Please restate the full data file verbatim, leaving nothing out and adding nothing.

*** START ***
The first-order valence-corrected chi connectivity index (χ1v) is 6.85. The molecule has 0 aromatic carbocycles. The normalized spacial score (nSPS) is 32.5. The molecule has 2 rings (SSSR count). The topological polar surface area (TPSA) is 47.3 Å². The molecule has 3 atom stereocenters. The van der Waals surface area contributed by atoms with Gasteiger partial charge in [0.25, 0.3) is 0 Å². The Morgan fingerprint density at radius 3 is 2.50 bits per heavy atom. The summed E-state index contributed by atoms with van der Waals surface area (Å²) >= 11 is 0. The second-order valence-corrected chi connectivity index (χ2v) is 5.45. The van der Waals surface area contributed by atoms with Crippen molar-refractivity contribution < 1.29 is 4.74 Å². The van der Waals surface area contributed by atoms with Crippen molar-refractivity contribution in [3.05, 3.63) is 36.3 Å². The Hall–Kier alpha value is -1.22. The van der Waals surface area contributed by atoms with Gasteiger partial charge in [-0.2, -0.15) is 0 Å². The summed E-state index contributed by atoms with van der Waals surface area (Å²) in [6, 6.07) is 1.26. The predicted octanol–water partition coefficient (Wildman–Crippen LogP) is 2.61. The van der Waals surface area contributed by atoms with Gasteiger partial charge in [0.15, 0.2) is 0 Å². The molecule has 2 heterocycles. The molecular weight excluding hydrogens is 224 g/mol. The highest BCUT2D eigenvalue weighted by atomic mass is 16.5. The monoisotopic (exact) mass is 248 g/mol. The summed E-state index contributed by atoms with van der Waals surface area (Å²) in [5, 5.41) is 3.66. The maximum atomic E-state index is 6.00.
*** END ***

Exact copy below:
The first-order valence-corrected chi connectivity index (χ1v) is 6.85. The molecule has 0 aromatic carbocycles. The normalized spacial score (nSPS) is 32.5. The molecule has 2 rings (SSSR count). The topological polar surface area (TPSA) is 47.3 Å². The molecule has 3 atom stereocenters. The van der Waals surface area contributed by atoms with Gasteiger partial charge in [0.25, 0.3) is 0 Å². The Morgan fingerprint density at radius 3 is 2.50 bits per heavy atom. The summed E-state index contributed by atoms with van der Waals surface area (Å²) >= 11 is 0. The second-order valence-corrected chi connectivity index (χ2v) is 5.45. The van der Waals surface area contributed by atoms with Crippen molar-refractivity contribution < 1.29 is 4.74 Å². The van der Waals surface area contributed by atoms with Crippen molar-refractivity contribution in [3.05, 3.63) is 36.3 Å². The Hall–Kier alpha value is -1.22. The van der Waals surface area contributed by atoms with Gasteiger partial charge in [-0.2, -0.15) is 0 Å². The summed E-state index contributed by atoms with van der Waals surface area (Å²) in [6, 6.07) is 1.26. The predicted octanol–water partition coefficient (Wildman–Crippen LogP) is 2.61. The van der Waals surface area contributed by atoms with Gasteiger partial charge in [0.15, 0.2) is 0 Å². The molecule has 2 heterocycles. The molecular weight excluding hydrogens is 224 g/mol. The highest BCUT2D eigenvalue weighted by atomic mass is 16.5. The monoisotopic (exact) mass is 248 g/mol. The summed E-state index contributed by atoms with van der Waals surface area (Å²) in [5, 5.41) is 3.66. The maximum atomic E-state index is 6.00.